Selling off surplus government equipment

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WilliamO WilliamO
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Selling off surplus government equipment

The Government announced last Friday (10th September) that it intends to implement a proposal “for an online auction site to sell off surplus and second hand Government equipment”. This will inevitably include – given the pending public service job cuts – a very large volume of office furniture. The sale of such furniture would generate a tiny amount of money, as values of second hand office furniture are already very low, but it would be yet another nail in the coffin of the office furniture manufacturing industry in the UK.

Office furniture manufacturers have experienced (and continue to experience) the most severe market contraction in living memory: sales have dropped by anything from 30% to 50%, depending on the precise sub-sector. Numerous companies have already gone into administration and those that have survived so far have had to implement major cutbacks and significant redundancies. Many, if not most, are still losing money and margins are wafer thin. The industry is already fighting cheap imports from Eastern Europe and China and facing further major reductions in public spending on new office furniture. The last thing the industry needs – just when there are some tiny signs of an upturn in business – is the government providing a huge new source of cheap office furniture. Think it through: when government offices are closed – as they will be – what is the most obvious, and highest volume, category of equipment that becomes surplus? By making large quantities of the resulting used office furniture available direct to end users, not only would office furniture manufacturers lose sales, so would all the office furniture retailers, the whole distribution structure. And if retailers fail as a a result, the manufacturers own ability to sell is correspondingly reduced. Then, after a relatively short time, the surplus government furniture will have been sold off or otherwise disposed of – but the UK office furniture industry could have been irreversibly damaged in the meantime, jobs lost and an increased proportion of future sales will go to imported products.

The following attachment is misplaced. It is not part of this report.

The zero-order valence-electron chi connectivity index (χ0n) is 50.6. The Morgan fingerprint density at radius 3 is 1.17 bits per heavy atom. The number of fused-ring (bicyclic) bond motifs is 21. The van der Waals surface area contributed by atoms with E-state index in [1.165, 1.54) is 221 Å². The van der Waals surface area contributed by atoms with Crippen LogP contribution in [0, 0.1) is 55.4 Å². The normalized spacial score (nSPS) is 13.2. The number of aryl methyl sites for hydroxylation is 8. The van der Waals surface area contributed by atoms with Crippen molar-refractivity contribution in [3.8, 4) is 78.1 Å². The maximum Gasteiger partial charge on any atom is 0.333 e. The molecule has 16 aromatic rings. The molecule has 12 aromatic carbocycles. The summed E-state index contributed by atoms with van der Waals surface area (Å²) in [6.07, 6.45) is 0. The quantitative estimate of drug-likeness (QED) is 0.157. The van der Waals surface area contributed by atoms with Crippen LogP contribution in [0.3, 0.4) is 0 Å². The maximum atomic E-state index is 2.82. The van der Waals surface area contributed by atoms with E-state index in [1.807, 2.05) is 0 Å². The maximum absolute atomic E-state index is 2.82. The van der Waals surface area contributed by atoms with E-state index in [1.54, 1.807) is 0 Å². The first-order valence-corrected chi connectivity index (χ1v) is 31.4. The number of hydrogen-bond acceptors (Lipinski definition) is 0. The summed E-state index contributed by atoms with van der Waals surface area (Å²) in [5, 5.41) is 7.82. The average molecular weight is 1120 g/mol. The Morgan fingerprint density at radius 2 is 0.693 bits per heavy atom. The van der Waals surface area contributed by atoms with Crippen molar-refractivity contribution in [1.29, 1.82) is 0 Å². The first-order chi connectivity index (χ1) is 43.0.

It makes a nice sound bite to take up a suggestion from a member of the public to sell off surplus government equipment – but insofar as office furniture is concerned it would cost the economy incalculably more – in terms of lost jobs and bankrupt businesses – than could possibly be gained by a short term sell-off generating minimal income. Much better to ship surplus furniture to developing countries that desperately need it and avoid an action that will damage hard-pressed UK manufacturers.